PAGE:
# Why R-squared is a Flawed Regression Metric?

The lesser-known limitations of the R-squared metric.

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## Introduction

Once you have trained any regression model, the next step is determining how well the model is doing.

Thus, itâ€™s obvious to use a handful of performance metrics to evaluate the performance of linear regression, such as:

• Mean Squared Error â€“ Well, technically, this is a loss function. But MSE is often used to evaluate a model as well.
• Visual inspection by plotting the regression line. Yet, this is impossible when you fit a high-dimensional dataset.
• R-Squared â€“ also called the coefficient of determination.
• Residual analysis (for linear regression) â€“ involves examining the distribution of residuals to check for normality, as demonstrated in one of the earlier posts of Daily Dose of Data Science.
• F-statistic â€“ Used to measure how much we are doing better than predicting the mean at a specific model inaccuracy.

We use them because evaluating the performance is crucial to ensure the modelâ€™s reliability and usefulness in a downstream application.

Also, performance quantification helps us make many informed decisions, such as:

• Do we need more feature engineering?
• Are we overfitting/underfitting the data, etc.?

The highlight of this article is the R-squared ($R^{2}$).

The $R^{2}$ metric is a popular choice among data scientists and machine learning engineers.

However, unknown to many, $R^{2}$ is possibly one of the most flawed evaluation metrics you could ever use to evaluate regression models.

Thus, in this blog, weâ€™ll understand what is the $R^{2}$ metric, what it explains, and how to interpret it.

Further, weâ€™ll examine why using the $R^{2}$ metric is not wise for evaluating regression models.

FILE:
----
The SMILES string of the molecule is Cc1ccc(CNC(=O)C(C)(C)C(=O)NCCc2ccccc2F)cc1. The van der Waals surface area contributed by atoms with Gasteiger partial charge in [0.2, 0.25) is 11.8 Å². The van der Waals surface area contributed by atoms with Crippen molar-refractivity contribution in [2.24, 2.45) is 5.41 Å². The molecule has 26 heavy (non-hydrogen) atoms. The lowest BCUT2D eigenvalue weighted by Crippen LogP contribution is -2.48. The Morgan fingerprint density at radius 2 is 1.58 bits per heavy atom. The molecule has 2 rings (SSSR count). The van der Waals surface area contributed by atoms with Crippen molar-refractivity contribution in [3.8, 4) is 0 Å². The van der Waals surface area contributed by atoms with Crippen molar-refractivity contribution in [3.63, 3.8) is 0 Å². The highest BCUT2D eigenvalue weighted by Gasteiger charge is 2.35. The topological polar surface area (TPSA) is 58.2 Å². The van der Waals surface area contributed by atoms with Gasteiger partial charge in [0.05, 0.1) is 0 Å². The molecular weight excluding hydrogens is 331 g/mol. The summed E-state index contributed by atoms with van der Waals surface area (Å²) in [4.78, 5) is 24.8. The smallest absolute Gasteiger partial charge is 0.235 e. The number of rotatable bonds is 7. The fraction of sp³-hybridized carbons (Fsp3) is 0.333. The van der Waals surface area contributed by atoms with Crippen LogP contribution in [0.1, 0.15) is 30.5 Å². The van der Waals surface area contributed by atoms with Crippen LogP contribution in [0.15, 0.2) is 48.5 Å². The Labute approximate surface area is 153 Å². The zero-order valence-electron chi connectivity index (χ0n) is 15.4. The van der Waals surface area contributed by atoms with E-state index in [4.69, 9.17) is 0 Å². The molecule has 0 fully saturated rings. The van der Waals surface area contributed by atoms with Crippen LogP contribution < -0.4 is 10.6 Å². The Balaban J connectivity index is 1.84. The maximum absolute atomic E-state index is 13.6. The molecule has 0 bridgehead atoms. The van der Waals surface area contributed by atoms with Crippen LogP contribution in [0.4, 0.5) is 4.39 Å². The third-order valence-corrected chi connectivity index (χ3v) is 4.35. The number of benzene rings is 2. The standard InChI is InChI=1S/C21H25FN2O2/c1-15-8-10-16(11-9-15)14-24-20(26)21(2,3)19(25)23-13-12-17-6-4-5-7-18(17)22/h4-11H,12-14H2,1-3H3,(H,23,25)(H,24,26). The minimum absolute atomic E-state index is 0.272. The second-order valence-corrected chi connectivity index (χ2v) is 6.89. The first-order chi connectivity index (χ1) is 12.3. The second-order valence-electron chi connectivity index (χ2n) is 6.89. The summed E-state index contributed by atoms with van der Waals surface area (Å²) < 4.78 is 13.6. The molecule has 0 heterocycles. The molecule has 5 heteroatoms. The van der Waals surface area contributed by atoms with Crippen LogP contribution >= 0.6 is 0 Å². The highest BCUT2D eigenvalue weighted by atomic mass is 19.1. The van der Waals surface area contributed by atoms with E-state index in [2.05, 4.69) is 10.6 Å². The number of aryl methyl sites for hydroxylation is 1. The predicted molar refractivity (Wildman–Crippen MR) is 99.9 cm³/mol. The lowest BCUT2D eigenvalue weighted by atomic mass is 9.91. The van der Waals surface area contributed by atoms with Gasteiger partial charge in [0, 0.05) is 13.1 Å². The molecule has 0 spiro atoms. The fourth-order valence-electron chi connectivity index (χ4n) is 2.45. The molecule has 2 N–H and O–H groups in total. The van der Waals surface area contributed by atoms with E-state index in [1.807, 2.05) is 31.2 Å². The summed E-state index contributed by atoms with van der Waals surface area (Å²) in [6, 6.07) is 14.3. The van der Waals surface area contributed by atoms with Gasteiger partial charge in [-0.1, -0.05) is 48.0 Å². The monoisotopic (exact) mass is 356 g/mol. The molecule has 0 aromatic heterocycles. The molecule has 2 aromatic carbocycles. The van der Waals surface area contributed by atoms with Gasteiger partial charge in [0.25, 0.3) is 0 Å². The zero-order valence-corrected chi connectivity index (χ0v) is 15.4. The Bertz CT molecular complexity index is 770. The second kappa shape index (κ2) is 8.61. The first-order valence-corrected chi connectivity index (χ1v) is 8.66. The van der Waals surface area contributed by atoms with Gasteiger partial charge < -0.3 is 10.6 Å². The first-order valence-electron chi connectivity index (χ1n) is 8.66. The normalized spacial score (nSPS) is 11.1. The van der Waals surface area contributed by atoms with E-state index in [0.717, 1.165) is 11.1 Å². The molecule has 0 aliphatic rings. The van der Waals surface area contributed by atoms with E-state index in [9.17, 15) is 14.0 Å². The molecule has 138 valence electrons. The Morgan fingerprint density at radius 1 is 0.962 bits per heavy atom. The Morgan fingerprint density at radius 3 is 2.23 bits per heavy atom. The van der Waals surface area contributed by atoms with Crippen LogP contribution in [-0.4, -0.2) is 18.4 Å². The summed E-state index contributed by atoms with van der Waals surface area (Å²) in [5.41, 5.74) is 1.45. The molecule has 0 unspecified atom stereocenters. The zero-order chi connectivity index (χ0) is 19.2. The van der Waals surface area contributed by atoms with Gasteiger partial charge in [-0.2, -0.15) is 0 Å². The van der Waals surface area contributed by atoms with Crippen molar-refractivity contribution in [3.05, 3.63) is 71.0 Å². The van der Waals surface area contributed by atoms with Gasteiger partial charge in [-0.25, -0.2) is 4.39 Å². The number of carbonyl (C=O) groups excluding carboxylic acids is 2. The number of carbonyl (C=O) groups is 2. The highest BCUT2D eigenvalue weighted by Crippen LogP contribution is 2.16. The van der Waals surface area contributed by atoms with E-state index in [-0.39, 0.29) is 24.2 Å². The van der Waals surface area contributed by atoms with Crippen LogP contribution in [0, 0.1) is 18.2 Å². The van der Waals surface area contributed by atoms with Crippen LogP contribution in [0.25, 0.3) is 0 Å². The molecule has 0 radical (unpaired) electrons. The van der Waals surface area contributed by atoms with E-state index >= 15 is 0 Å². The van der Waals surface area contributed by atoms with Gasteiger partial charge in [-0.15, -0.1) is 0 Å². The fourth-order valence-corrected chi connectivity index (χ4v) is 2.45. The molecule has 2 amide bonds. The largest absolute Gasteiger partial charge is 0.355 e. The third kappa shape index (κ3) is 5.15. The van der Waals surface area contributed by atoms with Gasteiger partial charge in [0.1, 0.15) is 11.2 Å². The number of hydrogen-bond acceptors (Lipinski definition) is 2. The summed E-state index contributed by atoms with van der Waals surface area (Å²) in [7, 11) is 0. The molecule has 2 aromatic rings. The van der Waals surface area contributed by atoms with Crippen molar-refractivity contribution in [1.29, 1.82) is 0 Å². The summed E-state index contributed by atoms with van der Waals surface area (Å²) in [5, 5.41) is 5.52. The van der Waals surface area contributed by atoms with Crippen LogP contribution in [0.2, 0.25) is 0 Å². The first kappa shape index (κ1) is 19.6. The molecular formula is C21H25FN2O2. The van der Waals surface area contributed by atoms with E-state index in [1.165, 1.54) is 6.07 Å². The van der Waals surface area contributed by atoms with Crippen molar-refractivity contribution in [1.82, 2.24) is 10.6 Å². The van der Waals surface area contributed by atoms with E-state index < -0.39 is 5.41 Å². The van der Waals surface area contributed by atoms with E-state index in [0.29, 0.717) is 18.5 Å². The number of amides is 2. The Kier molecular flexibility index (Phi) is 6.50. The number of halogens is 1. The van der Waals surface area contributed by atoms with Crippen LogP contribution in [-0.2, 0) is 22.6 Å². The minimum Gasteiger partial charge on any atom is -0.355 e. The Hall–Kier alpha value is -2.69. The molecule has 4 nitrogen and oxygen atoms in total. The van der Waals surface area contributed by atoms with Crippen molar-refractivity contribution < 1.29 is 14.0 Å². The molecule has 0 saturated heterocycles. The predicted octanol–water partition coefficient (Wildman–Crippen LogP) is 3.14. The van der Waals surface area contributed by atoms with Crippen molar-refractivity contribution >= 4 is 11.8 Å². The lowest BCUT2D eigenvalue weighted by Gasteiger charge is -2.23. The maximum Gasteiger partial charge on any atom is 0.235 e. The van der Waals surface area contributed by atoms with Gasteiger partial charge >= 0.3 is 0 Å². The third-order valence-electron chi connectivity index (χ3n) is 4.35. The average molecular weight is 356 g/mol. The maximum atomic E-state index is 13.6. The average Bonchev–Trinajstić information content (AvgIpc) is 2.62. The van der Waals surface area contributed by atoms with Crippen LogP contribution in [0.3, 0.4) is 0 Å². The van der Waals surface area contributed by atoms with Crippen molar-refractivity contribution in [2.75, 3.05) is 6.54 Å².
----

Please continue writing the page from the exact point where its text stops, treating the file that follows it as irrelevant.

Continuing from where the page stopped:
Letâ€™s begin!

## What is R-squared (RÂ˛)?

Before exploring the limitations of $R^{2}$, it is essential to understand its purpose and significance in linear regression analysis.

Essentially, when working with, say, a linear regression model, you intend to define a linear relationship between the independent variables (predictors) and the dependent variable (outcome).

$$\Large \hat y = w_{1}*x_{1} + w_{2}*x_{2} + \dots + w_{n}*x_{n}$$

Thus, the primary objective is to find the best-fitting line (or a hyperplane in a multidimensional space) that best approximates the outcome.

R-squared serves as a key performance measure for this purpose.

Formally, $R^{2}$ answers the following question:

• What fraction of variability in the actual outcome ($y$) is being captured by the predicted outcomes ($\hat y$)?

In other words, R-squared provides insight into how much of the variability in the outcome variable can be attributed to the predictors used in the regression model.

Letâ€™s break that down a bit.

Imagine you have some dummy 2D data $(X, y)$. Now, in most cases, there will be some noise in the true outcome variable ($y$).â€Ś

This means that the outcome has some variability, i.e., the variance of the outcome variable ($y$) is non-zero ($\sigma_{y} \ne 0$).

$R^{2}$ helps you precisely quantify the fraction of total variability in the outcome that the model is capturing.

Here lies an inherent assumption that a model capturing more variability is expected to be better than one capturing less variability.

Thus, we mathematically define $R^{2}$ as follows: